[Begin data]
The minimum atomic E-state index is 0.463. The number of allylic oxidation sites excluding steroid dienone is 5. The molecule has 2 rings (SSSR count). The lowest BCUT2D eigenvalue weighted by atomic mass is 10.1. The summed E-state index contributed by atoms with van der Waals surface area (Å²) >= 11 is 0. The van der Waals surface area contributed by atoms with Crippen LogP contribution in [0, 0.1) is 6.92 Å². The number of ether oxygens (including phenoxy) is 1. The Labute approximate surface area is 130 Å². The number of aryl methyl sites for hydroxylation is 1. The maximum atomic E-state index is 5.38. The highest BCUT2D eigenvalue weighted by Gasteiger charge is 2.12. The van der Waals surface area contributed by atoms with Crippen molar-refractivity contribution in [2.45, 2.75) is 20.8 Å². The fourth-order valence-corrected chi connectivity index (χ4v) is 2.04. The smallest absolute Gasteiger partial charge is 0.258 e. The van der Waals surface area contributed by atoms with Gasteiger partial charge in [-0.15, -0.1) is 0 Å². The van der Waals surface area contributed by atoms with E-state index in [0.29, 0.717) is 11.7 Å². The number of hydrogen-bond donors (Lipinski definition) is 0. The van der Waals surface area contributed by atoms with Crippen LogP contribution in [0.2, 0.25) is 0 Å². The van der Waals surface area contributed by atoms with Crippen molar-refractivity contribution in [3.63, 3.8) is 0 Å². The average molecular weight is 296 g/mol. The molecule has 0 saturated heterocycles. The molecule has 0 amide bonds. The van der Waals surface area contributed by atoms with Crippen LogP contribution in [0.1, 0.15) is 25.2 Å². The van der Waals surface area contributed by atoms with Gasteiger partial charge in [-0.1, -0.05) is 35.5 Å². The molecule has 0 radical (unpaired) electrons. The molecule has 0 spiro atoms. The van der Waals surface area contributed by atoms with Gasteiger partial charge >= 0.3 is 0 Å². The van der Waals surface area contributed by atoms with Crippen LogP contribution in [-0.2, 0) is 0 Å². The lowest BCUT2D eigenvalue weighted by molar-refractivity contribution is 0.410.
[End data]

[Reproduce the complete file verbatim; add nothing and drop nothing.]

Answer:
The minimum atomic E-state index is 0.463. The number of allylic oxidation sites excluding steroid dienone is 5. The molecule has 2 rings (SSSR count). The lowest BCUT2D eigenvalue weighted by atomic mass is 10.1. The summed E-state index contributed by atoms with van der Waals surface area (Å²) >= 11 is 0. The van der Waals surface area contributed by atoms with Crippen LogP contribution in [0, 0.1) is 6.92 Å². The number of ether oxygens (including phenoxy) is 1. The Labute approximate surface area is 130 Å². The number of aryl methyl sites for hydroxylation is 1. The maximum atomic E-state index is 5.38. The highest BCUT2D eigenvalue weighted by Gasteiger charge is 2.12. The van der Waals surface area contributed by atoms with Crippen molar-refractivity contribution in [2.45, 2.75) is 20.8 Å². The fourth-order valence-corrected chi connectivity index (χ4v) is 2.04. The smallest absolute Gasteiger partial charge is 0.258 e. The van der Waals surface area contributed by atoms with Gasteiger partial charge in [-0.15, -0.1) is 0 Å². The van der Waals surface area contributed by atoms with E-state index in [0.29, 0.717) is 11.7 Å². The number of hydrogen-bond donors (Lipinski definition) is 0. The van der Waals surface area contributed by atoms with Crippen LogP contribution in [0.2, 0.25) is 0 Å². The van der Waals surface area contributed by atoms with Crippen molar-refractivity contribution in [3.63, 3.8) is 0 Å². The average molecular weight is 296 g/mol. The molecule has 0 saturated heterocycles. The molecule has 0 amide bonds. The van der Waals surface area contributed by atoms with Crippen LogP contribution in [0.1, 0.15) is 25.2 Å². The van der Waals surface area contributed by atoms with Gasteiger partial charge in [-0.1, -0.05) is 35.5 Å². The molecule has 0 radical (unpaired) electrons. The molecule has 0 spiro atoms. The van der Waals surface area contributed by atoms with Gasteiger partial charge >= 0.3 is 0 Å². The van der Waals surface area contributed by atoms with Crippen LogP contribution in [-0.2, 0) is 0 Å². The lowest BCUT2D eigenvalue weighted by molar-refractivity contribution is 0.410.